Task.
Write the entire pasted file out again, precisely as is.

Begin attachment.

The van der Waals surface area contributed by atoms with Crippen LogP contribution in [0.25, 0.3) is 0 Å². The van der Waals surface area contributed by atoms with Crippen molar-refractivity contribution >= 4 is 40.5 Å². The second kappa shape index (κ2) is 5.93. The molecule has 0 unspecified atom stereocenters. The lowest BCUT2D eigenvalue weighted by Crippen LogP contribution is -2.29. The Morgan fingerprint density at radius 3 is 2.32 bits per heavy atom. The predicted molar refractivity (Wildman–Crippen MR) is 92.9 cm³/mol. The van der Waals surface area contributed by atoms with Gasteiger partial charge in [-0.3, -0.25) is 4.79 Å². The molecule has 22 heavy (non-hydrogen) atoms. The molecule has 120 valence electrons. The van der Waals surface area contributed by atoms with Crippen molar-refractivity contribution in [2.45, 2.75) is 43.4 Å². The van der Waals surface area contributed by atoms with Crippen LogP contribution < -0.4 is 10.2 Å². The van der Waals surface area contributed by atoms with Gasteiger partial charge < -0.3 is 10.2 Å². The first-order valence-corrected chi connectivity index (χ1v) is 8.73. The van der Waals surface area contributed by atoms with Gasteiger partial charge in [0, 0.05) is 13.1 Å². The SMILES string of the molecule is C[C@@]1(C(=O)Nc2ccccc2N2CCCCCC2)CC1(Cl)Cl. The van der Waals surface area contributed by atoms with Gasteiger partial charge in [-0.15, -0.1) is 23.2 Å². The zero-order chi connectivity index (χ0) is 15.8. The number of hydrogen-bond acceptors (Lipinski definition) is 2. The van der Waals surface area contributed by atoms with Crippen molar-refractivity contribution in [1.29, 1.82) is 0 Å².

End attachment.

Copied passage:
The van der Waals surface area contributed by atoms with Crippen LogP contribution in [0.25, 0.3) is 0 Å². The van der Waals surface area contributed by atoms with Crippen molar-refractivity contribution >= 4 is 40.5 Å². The second kappa shape index (κ2) is 5.93. The molecule has 0 unspecified atom stereocenters. The lowest BCUT2D eigenvalue weighted by Crippen LogP contribution is -2.29. The Morgan fingerprint density at radius 3 is 2.32 bits per heavy atom. The predicted molar refractivity (Wildman–Crippen MR) is 92.9 cm³/mol. The van der Waals surface area contributed by atoms with Gasteiger partial charge in [-0.3, -0.25) is 4.79 Å². The molecule has 22 heavy (non-hydrogen) atoms. The molecule has 120 valence electrons. The van der Waals surface area contributed by atoms with Crippen molar-refractivity contribution in [2.45, 2.75) is 43.4 Å². The van der Waals surface area contributed by atoms with Crippen LogP contribution < -0.4 is 10.2 Å². The van der Waals surface area contributed by atoms with Gasteiger partial charge < -0.3 is 10.2 Å². The first-order valence-corrected chi connectivity index (χ1v) is 8.73. The van der Waals surface area contributed by atoms with Gasteiger partial charge in [0, 0.05) is 13.1 Å². The SMILES string of the molecule is C[C@@]1(C(=O)Nc2ccccc2N2CCCCCC2)CC1(Cl)Cl. The van der Waals surface area contributed by atoms with Gasteiger partial charge in [-0.15, -0.1) is 23.2 Å². The zero-order chi connectivity index (χ0) is 15.8. The number of hydrogen-bond acceptors (Lipinski definition) is 2. The van der Waals surface area contributed by atoms with Crippen molar-refractivity contribution in [1.29, 1.82) is 0 Å².